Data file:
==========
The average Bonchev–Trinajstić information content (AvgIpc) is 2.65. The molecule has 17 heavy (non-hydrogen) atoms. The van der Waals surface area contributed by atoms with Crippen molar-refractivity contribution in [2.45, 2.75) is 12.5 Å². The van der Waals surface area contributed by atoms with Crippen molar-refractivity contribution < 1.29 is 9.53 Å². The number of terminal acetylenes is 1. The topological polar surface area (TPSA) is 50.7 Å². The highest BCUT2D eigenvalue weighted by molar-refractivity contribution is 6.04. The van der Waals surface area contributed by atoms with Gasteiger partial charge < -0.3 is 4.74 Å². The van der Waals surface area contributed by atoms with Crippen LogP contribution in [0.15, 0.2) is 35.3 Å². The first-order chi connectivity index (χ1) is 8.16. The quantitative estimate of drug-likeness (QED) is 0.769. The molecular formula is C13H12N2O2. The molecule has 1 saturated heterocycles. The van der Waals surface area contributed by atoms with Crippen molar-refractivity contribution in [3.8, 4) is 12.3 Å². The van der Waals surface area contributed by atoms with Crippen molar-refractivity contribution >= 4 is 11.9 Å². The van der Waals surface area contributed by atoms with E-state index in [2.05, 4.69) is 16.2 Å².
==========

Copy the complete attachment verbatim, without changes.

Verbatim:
The average Bonchev–Trinajstić information content (AvgIpc) is 2.65. The molecule has 17 heavy (non-hydrogen) atoms. The van der Waals surface area contributed by atoms with Crippen molar-refractivity contribution in [2.45, 2.75) is 12.5 Å². The van der Waals surface area contributed by atoms with Crippen molar-refractivity contribution < 1.29 is 9.53 Å². The number of terminal acetylenes is 1. The topological polar surface area (TPSA) is 50.7 Å². The highest BCUT2D eigenvalue weighted by molar-refractivity contribution is 6.04. The van der Waals surface area contributed by atoms with Gasteiger partial charge < -0.3 is 4.74 Å². The van der Waals surface area contributed by atoms with Crippen LogP contribution in [0.15, 0.2) is 35.3 Å². The first-order chi connectivity index (χ1) is 8.16. The quantitative estimate of drug-likeness (QED) is 0.769. The molecular formula is C13H12N2O2. The molecule has 1 saturated heterocycles. The van der Waals surface area contributed by atoms with Crippen molar-refractivity contribution in [3.8, 4) is 12.3 Å². The van der Waals surface area contributed by atoms with Crippen molar-refractivity contribution >= 4 is 11.9 Å². The van der Waals surface area contributed by atoms with E-state index in [2.05, 4.69) is 16.2 Å².